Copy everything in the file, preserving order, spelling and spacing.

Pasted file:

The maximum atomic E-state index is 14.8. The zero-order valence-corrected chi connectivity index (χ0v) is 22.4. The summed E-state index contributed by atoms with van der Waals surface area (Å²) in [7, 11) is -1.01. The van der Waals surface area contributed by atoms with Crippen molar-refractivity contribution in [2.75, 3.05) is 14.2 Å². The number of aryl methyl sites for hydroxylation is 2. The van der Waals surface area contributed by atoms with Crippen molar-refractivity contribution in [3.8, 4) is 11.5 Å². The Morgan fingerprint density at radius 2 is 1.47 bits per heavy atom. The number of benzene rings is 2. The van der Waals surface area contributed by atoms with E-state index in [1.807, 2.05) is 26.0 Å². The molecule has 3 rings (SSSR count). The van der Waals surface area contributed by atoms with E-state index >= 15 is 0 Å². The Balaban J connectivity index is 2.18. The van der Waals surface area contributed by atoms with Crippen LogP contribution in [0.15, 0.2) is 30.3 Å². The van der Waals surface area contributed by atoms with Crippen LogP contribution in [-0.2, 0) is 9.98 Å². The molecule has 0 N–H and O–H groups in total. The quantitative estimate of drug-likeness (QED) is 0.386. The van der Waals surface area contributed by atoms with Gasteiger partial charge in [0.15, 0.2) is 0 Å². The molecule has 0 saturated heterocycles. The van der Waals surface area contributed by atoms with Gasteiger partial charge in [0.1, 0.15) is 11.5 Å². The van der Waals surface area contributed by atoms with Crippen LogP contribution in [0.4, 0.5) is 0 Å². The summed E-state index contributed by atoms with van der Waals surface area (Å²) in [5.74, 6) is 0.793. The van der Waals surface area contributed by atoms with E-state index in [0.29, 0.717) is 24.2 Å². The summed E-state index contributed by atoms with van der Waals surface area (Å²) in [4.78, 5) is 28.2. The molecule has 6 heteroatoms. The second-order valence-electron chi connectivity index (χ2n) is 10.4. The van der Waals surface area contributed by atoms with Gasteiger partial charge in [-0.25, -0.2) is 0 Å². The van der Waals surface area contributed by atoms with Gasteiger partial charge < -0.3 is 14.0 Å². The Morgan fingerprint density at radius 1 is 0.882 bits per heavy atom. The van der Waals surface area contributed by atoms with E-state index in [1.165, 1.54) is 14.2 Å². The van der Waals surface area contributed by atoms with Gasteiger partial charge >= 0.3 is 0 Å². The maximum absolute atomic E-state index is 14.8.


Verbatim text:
The maximum atomic E-state index is 14.8. The zero-order valence-corrected chi connectivity index (χ0v) is 22.4. The summed E-state index contributed by atoms with van der Waals surface area (Å²) in [7, 11) is -1.01. The van der Waals surface area contributed by atoms with Crippen molar-refractivity contribution in [2.75, 3.05) is 14.2 Å². The number of aryl methyl sites for hydroxylation is 2. The van der Waals surface area contributed by atoms with Crippen molar-refractivity contribution in [3.8, 4) is 11.5 Å². The Morgan fingerprint density at radius 2 is 1.47 bits per heavy atom. The number of benzene rings is 2. The van der Waals surface area contributed by atoms with E-state index in [1.807, 2.05) is 26.0 Å². The molecule has 3 rings (SSSR count). The van der Waals surface area contributed by atoms with E-state index >= 15 is 0 Å². The Balaban J connectivity index is 2.18. The van der Waals surface area contributed by atoms with Crippen LogP contribution in [0.15, 0.2) is 30.3 Å². The van der Waals surface area contributed by atoms with Crippen LogP contribution in [-0.2, 0) is 9.98 Å². The molecule has 0 N–H and O–H groups in total. The quantitative estimate of drug-likeness (QED) is 0.386. The van der Waals surface area contributed by atoms with Gasteiger partial charge in [0.15, 0.2) is 0 Å². The molecule has 0 saturated heterocycles. The van der Waals surface area contributed by atoms with Gasteiger partial charge in [0.1, 0.15) is 11.5 Å². The van der Waals surface area contributed by atoms with Crippen LogP contribution in [0.4, 0.5) is 0 Å². The summed E-state index contributed by atoms with van der Waals surface area (Å²) in [5.74, 6) is 0.793. The van der Waals surface area contributed by atoms with E-state index in [0.29, 0.717) is 24.2 Å². The summed E-state index contributed by atoms with van der Waals surface area (Å²) in [4.78, 5) is 28.2. The molecule has 6 heteroatoms. The second-order valence-electron chi connectivity index (χ2n) is 10.4. The van der Waals surface area contributed by atoms with Gasteiger partial charge in [-0.25, -0.2) is 0 Å². The van der Waals surface area contributed by atoms with Gasteiger partial charge < -0.3 is 14.0 Å². The Morgan fingerprint density at radius 1 is 0.882 bits per heavy atom. The van der Waals surface area contributed by atoms with E-state index in [1.165, 1.54) is 14.2 Å². The van der Waals surface area contributed by atoms with Gasteiger partial charge >= 0.3 is 0 Å². The maximum absolute atomic E-state index is 14.8.